Approval recommended for tower ‘overshadowing’ UK’s oldest synagogue
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Approval recommended for tower ‘overshadowing’ UK’s oldest synagogue

Office block, which Grade 1-listed Bevis Marks says could put its future 'at stake', has been recommended for approval next week.

A ceremony at the Spanish and Portuguese Jews Congregation, at Bevis Marks Synagogue, London in 2015


(C) Blake Ezra Photography 2015.
A ceremony at the Spanish and Portuguese Jews Congregation, at Bevis Marks Synagogue, London in 2015 (C) Blake Ezra Photography 2015.

A high-rise office block which the UK’s oldest synagogue says could threaten its future has been recommended for approval.

Bevis Marks, a Grade 1-listed building in the City of London, has held regular services for 320 years, but its rabbi Shalom Morris fears its future is at stake if two nearby towers are given the go-ahead.

One of the planned office blocks, a 48-storey tower on Bury Street has been recommended for approval by the Corporation’s planning officers – despite fears it could leave the synagogue in total darkness.

According to a letter from the case officer for the application, officials have recommended the tower get the go-ahead at a meeting of councillors on 5 October.

Earlier this month, Rabbis Morris warned that the future of the synagogue “was at stake” if the tower, alongside a second tower in nearby Creechurch Lane was approved.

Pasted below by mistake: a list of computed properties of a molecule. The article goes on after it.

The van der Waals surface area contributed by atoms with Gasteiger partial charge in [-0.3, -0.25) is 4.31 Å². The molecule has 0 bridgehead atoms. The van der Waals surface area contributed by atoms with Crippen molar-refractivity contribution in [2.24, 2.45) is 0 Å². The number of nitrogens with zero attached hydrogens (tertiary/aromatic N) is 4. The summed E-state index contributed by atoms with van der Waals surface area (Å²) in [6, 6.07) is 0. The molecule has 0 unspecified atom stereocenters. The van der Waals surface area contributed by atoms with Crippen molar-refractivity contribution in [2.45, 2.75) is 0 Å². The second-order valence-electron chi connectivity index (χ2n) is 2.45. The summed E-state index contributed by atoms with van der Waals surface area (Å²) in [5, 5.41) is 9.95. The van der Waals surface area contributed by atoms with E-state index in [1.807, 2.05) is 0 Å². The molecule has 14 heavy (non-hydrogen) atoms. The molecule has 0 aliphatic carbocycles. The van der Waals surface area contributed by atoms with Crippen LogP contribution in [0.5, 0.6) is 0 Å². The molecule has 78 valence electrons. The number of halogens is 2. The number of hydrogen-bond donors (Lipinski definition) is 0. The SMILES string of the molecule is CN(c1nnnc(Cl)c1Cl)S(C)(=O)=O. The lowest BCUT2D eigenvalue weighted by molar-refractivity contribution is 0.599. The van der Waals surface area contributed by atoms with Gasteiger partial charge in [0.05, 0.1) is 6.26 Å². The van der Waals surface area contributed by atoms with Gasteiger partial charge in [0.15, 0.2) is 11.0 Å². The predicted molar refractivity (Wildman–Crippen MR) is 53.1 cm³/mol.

Proposals for the tower on the plans, show it dwarfing Bevis Marks

He said: “Not only will light be blocked, on which the building depends for ambiance, spirituality, and atmosphere, but the very foundations will be at risk. 

“Yet the Jewish community’s British heritage is treated by the planners and developers as just another building.”

The historic building is lit by up to 240 candles. These were supplemented in 1928 by limited electric lighting, which cannot be enhanced because the synagogue is Grade 1-listed.

More than 1,700 comments of objection have been received on the application, compared to just 37 letters of support.

Concerns about the impact of development have also been raised by Marie van der Zyl, president of the Board of Deputies, and the Chief Rabbi, Ephraim Mirvis.

Van der Zyl has previously urged “explicit long term protection for the building and its surrounds so that they no longer have to fight each development individually,” while Chief Rabbi Mirvis spoke of the need for the synagogue to be “carefully protected, as any other place of worship so steeped in history would.”

The likely outcome for the second application, a 21-floor office block in Creechurch Lane, is not yet clear.

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